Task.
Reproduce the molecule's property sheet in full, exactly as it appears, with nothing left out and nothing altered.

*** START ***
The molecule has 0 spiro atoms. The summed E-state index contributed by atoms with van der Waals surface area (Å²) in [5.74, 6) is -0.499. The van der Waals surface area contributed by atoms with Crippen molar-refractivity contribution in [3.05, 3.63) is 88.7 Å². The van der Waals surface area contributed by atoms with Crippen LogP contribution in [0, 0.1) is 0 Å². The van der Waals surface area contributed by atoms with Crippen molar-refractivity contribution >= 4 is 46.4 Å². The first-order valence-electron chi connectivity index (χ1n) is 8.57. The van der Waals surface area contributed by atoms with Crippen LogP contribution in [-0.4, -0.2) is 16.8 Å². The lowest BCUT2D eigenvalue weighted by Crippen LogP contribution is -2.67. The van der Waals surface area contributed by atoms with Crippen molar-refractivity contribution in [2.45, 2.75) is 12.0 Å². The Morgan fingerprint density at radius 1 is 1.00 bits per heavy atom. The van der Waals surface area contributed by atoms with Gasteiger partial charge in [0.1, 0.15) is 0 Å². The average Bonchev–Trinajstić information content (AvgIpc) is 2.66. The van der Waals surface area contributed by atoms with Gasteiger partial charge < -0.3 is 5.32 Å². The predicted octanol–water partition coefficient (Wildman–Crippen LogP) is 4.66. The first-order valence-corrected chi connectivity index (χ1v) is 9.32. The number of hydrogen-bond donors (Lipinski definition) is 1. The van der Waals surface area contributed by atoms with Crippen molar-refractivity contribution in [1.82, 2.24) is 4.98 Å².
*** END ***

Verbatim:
The molecule has 0 spiro atoms. The summed E-state index contributed by atoms with van der Waals surface area (Å²) in [5.74, 6) is -0.499. The van der Waals surface area contributed by atoms with Crippen molar-refractivity contribution in [3.05, 3.63) is 88.7 Å². The van der Waals surface area contributed by atoms with Crippen LogP contribution in [0, 0.1) is 0 Å². The van der Waals surface area contributed by atoms with Crippen molar-refractivity contribution >= 4 is 46.4 Å². The first-order valence-electron chi connectivity index (χ1n) is 8.57. The van der Waals surface area contributed by atoms with Crippen LogP contribution in [-0.4, -0.2) is 16.8 Å². The lowest BCUT2D eigenvalue weighted by Crippen LogP contribution is -2.67. The van der Waals surface area contributed by atoms with Crippen molar-refractivity contribution in [2.45, 2.75) is 12.0 Å². The Morgan fingerprint density at radius 1 is 1.00 bits per heavy atom. The van der Waals surface area contributed by atoms with Gasteiger partial charge in [0.1, 0.15) is 0 Å². The average Bonchev–Trinajstić information content (AvgIpc) is 2.66. The van der Waals surface area contributed by atoms with Gasteiger partial charge < -0.3 is 5.32 Å². The predicted octanol–water partition coefficient (Wildman–Crippen LogP) is 4.66. The first-order valence-corrected chi connectivity index (χ1v) is 9.32. The number of hydrogen-bond donors (Lipinski definition) is 1. The van der Waals surface area contributed by atoms with Crippen molar-refractivity contribution in [1.82, 2.24) is 4.98 Å².